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Vaccines for the 21st Century: A Tool for Decisionmaking   No. of Cases % of Cases Committee HUI Values Duration (years) Arthritis 10,000 0.5% 0.69 0.1151 (6 weeks) INFANTS Conjunctivitis 100,000 76.9%   neonatal infection   0.97 0.5000 (6 months) Pneumonia 40,000 30.8%   outpatient   0.79 0.1667 (onset: 6 weeks; duration: 2 months) Pneumonia w/sequelae 10,000 7.7%   inpatient   0.55 0.0137 (onset: 6 weeks; duration: 5 days) cases with a much more serious decrement in health status for longer periods of time. Examples include ectopic pregnancy (14,850 cases treated as an inpatient for 3 days and 4 weeks recuperation as an outpatient at an HUI of .66) and chronic pelvic pain (59,400 cases of an HUI state of .60 for the duration of lifetime). Disease Scenarios: Men The committee estimated that 25% of infections in men are asymptomatic. The symptomatic cases all involve urethritis. A small percentage of these symptomatic infections also involve more serious manifestations, such as epididymitis, Reiter’s syndrome, and arthritis. Table A2–2 illustrates the estimated number of cases in each state, the duration of time that state is experienced, and the health utility index (HUI) associated with each state in men. These vary greatly. At one end of the spectrum are a large number of cases of urethritis (1,500,000 cases lasting 7 days with an HUI of .84). At the other end are many fewer cases with a more serious decrement in health status for longer periods of time, such as epidymitis and arthritis. Disease Scenarios: Infants The committee estimated that there are 130,00 new infections in infants each year. Most of these are neonatal conjunctivitis, but there are some cases of pneumonia. Table A2–2 illustrates the estimated number of cases in each state, the duration of time that state is experienced, and the health utility index (HUI) associated with each state in infants.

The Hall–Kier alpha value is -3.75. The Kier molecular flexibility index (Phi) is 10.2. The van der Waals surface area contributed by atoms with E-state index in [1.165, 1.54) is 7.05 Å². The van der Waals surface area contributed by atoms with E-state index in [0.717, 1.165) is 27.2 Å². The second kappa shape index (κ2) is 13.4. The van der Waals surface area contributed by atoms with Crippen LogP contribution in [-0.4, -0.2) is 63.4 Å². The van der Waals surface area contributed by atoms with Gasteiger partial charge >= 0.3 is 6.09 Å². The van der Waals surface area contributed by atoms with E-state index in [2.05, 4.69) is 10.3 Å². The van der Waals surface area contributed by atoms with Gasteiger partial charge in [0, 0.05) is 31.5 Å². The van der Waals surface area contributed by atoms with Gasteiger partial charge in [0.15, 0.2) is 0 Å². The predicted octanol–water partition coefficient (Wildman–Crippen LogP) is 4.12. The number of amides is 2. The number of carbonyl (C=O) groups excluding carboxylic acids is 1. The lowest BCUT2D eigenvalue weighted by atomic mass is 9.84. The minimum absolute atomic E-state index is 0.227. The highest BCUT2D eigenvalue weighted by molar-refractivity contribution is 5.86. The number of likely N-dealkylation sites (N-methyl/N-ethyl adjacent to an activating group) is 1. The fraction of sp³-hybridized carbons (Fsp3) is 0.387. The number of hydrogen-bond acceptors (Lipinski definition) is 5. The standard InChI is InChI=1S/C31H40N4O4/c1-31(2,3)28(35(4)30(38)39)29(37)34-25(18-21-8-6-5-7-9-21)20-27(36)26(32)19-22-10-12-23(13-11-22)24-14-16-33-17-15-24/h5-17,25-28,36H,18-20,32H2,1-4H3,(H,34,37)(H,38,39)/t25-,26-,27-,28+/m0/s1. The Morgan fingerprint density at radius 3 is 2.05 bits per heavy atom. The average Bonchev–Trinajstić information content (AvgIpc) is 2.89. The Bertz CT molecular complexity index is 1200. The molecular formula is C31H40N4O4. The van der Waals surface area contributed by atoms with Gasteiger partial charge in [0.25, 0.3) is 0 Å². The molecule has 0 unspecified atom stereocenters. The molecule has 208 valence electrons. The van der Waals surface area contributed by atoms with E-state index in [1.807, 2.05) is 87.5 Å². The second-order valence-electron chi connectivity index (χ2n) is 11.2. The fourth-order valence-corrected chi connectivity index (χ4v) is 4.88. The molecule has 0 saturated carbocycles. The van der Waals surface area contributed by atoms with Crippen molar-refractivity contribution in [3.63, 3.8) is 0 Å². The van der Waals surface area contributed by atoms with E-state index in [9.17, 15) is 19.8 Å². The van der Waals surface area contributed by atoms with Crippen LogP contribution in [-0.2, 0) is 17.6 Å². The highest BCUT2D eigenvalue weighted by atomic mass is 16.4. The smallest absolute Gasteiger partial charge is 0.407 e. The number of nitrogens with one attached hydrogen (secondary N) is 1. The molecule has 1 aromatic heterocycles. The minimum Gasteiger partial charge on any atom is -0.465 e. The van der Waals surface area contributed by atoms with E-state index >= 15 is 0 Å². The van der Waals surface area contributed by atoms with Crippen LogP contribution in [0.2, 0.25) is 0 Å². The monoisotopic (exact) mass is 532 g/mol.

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Vaccines for the 21st Century: A Tool for Decisionmaking COSTS INCURRED BY DISEASE Table A2–3 summarizes the health care costs incurred by chlamydia infections. For the purposes of the calculations used in the report, it was assumed that women with asymptomatic infections (e.g. identified through screening) and with mild manifestations (acute urethral syndrome, cervicitis, bartholinitis) treated as an outpatient incur costs associated with a limited physician visit, an inexpensive diagnostic, and an inexpensive prescription medication. Women with pelvic inflammatory disease (PID) treated as an outpatient only incur costs associated with a limited physician visit, a specialist physician visit, a mid-level diagnostic, and an inexpensive prescription medication. More severe cases of PID requiring hospitalization are associated with hospitalization costs, specialist in-patient physician visits, and a mid-level diagnostic. Those requiring surgery incurs additional costs (e.g., surgeons, anesthesiologists, anesthetists). Outpatient costs following hospitalization include a specialist visit. Ectopic pregnancy was assumed to be associated with both outpatient and inpatient costs. The outpatient costs include a specialist visit for diagnosis for all women and, for half the women with ectopic pregnancy, lab tests and multiple follow-up visits. Inpatient costs include the hospitalization charges, physician costs, mid-level diagnostics, and costs for surgeons and anesthesiologists. Follow-up visits are also included. Chronic pelvic pain was assumed to be associated with multiple general physician visits (general and specialist), analgesics, and intermediate diagnostics. It was assumed that 75% of women with chronic pelvic pain would receive outpatient laparoscopy and associated physician charges and that 30% would require inpatient surgery with associated charges. For the purposes of the calculation, it was assumed that half of women infertile due to chlamydia infection receive treatment for infertility. Costs incurred were assumed to include multiple specialist visits and expensive diagnostics. Slightly fewer would receive outpatient laparoscopy and other surgeries. It was assumed that a small fraction would undergo in vitro fertilization. Costs incurred due to both Reiter’s syndrome and arthritis for both men and women were assumed to include two visits to a specialist and inexpensive prescription medications. Costs incurred for urethritis in men infected with chlamydia were assumed to include a limited physician visit, an inexpensive diagnostic, and an inexpensive prescription medication. Outpatient costs incurred by men with epididymitis include a limited and a specialist physician visit, and an inexpensive diagnostic and prescription medication. Inpatient costs associated with those few patients hospitalized for epididymitis include hospital costs, comprehensive in patient physician visits, medications, and surgeons and anesthesiologists for a minority who require surgery.